Film Review: NQV’s The French Boys 2 [Short Film Collection]

We were delighted with recent The French Boys, the latest short collection from NQV, who quickly follow this with the second part of the collection, The French Boys 2. With a further two chapters scheduled for early 2022, NQV celebrate the diverse, emotionally intelligent and vibrant culture of French shorts with each of these presenting an intriguing take on the queer experience.

Falling (Dir. Benjamin Vu)

The pairing of school sports star Baptise (Jean-Baptiste Le Vaillant) and quiet studios Léo (Solal Forte) as part of a literature project initially strikes as the combination of two polar opposites – yet a meeting in the winter of 1994 in the French suburbs highlights some common ground. Léo is bullied by pupils regarding his sexuality whilst Baptise seems a semi-popular boy with classmates and girls alike. These boys occupy two different worlds yet a quiet contemplative evening between the pair forces each to question preconceived notions of the other. With an elegant jazz soundtrack, swanky suburban locale, and understated internalised performances from Le Vaillant and Forte which hint at potentially more than meets the eye initially, Falling is an intoxicating piece.

Gentle moments of bonding and fleeting gazes from Baptise pose numerous questions. Does the sports star harbour feelings for Léo? Is he intrigued by the possibility of the evening transforming into something more? Or is he simply wishing to make amends for the cruelty that Léo suffers in school? Vu has crafted an inviting short examining youthful uncertainty and teenage longing that poses a number of intriguing, investing questions.

The Return (Dir. Yohann Kouam)

Fifteen year old Willy (Adama Procida) is delighted by the return of his older brother Theo (Yann Gael) who left to go travelling the year before. The return of Theo is welcome as Willy is on the cusp of falling in with a bad crowd at school, however, the teenager faces further unrest after discovering a secret about his brother. Yohann Kouam’s short examines the power of brotherhood and male gender expectations – impeccably doing so from the eyes of a fifteen year old. Willy being pushed into troublemaking by a culture of machismo and gangs, paired with a struggle to communicate emotions verbally sees his relationship with Theo transition from one of brotherly bonding to one with an uncomfortable bitterness.

Kouam crafts an emotionally tense battleground with Theo unaware that his brother has witnessed him in the arms of a male lover. The subsequent spiralling of Willy’s emotions showcases the sense of homophobia ingrained within the psyche of some men – ultimately explored in an uncomfortable scene in the short’s final moments.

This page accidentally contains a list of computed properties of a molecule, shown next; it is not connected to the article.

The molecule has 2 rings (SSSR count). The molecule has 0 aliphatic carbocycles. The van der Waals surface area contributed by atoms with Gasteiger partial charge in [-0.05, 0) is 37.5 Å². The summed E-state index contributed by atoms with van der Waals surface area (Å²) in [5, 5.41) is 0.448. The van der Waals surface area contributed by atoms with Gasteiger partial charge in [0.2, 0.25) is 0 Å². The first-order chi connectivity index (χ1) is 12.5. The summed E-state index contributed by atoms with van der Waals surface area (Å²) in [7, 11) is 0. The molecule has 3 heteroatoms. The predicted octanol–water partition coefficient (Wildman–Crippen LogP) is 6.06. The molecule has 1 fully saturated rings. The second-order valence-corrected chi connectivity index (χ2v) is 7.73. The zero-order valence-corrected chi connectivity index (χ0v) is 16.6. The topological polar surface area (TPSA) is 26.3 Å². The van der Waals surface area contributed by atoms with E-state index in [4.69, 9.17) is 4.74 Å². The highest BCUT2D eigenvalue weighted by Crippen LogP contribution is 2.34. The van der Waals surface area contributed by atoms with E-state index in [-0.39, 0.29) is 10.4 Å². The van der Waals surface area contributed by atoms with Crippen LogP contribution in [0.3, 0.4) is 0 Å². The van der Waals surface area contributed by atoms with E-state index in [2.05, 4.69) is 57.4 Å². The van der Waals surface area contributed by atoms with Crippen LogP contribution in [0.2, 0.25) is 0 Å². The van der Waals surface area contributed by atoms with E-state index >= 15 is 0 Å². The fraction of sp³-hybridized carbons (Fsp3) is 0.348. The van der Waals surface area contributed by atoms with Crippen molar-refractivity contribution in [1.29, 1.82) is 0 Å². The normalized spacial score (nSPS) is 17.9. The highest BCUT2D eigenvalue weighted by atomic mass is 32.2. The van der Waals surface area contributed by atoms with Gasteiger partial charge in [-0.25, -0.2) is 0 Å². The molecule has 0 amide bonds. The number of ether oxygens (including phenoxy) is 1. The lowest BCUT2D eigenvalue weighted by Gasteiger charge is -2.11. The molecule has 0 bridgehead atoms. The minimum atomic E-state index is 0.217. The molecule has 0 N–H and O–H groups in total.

Footing (Dir. Damien Gault)

The barriers that form between distant father Jean-Claude and son Marco are examined in Footing from writer-director Damien Gault. Set as the pair run through the French rural countryside making gentle conversation about lives, relationships and nostalgia, Footing is gently comic and quietly heartwarming treat. Marco has recently suffered a bad break-up in Paris, whilst his father is fresh into his retirement after serving as a police chief – both men are at transition point in their lives – with natural walls forming through their distance and differing lifestyles. Yet Footing centres on Marco and Jean-Claude once again quite literally finding their footing with one another in the often quietly awkward manner with which fathers and gay sons tend to – not through blatant questioning but inoffensively skirting round issues. Footing centres on a love which is always there, but is sometimes not as easily evident as it should be.

The Swimming Trunks (Dir. Mathilde Bayle)

The first feelings of confusion and intrigue upon acknowledging your sexuality are explored with a rich sensitivity in Mathilde Bayle’s short The Swimming Trunks which centres on ten year old Remi on a camping holiday with his parents. Remi begins to realise he is intrigued and fascinated by Stephan (Stanley Weber), the father of one of his playmates. Bayle builds up Remi’s quiet introspective intrigue at Stephan – the dashing father who has the physique and defined cheekbones of a model, a stark transition from Remi’s inoffensively ordinary family. Bayle patiently gives us a glimpse into Remi’s curiosity and perplexing emotions with regards to Stephan capturing a childlike sense of intrigue and confusion.

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